First order logic is undecidable, so SAT solving does not really help. That said, techniques exist for bounded model checking of first order formulas. This means that only a fixed number of objects can be considered when trying to determine whether the formula is true or false. Clearly, this is not complete, but if a counter-example is found, then it truly is a counter-example.
The tool Alloy is one tool that allows models to be described in first-order logic (though the surface syntax is based on relationally described models) and uses bounded model checking to find solutions. A SAT solver is used under the hood. One alloy extension allows models with a temporal character, though technically it does not support temporal logic.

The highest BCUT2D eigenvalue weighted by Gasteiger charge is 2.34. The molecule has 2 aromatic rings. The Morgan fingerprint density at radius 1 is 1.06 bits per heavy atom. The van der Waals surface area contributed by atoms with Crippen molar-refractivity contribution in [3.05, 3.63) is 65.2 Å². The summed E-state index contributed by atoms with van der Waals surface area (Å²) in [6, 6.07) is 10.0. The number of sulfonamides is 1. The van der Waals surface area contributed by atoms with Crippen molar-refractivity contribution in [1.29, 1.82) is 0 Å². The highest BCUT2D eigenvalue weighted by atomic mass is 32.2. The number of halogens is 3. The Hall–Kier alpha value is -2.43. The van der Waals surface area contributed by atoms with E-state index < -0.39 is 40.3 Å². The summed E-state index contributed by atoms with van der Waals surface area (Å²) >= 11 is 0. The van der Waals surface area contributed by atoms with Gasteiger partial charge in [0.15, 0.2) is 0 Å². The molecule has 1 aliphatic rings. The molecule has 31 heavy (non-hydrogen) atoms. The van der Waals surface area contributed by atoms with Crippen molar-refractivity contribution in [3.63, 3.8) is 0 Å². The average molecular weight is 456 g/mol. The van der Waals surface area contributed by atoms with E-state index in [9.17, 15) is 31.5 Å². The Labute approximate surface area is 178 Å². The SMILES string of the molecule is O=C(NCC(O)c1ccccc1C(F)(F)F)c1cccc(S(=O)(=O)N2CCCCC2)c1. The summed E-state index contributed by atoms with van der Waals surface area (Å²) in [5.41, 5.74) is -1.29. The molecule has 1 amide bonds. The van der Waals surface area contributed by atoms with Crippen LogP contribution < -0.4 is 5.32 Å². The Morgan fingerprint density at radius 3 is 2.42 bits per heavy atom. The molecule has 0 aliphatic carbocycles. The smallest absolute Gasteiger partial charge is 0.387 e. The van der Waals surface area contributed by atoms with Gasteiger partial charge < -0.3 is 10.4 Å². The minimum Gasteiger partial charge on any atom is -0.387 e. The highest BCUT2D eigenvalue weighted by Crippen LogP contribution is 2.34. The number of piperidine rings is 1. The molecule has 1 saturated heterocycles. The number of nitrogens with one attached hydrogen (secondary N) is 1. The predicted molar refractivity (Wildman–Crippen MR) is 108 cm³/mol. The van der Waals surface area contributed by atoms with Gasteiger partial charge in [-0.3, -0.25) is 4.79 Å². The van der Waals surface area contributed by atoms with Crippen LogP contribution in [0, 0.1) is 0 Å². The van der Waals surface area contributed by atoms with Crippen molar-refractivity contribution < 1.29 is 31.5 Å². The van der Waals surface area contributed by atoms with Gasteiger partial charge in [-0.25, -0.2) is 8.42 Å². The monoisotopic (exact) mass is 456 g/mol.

If you wish to explore further, for example, to verify program correctness, then you can look at program verification tools. These are generally based on Hoare logic (for reasoning about pre- and post-conditions), possibly extended with Separation logic (for reasoning about heaps). These logics are generally undecidable, so a certain amount of interaction between the human and the verification tool is required.
Some example tools are: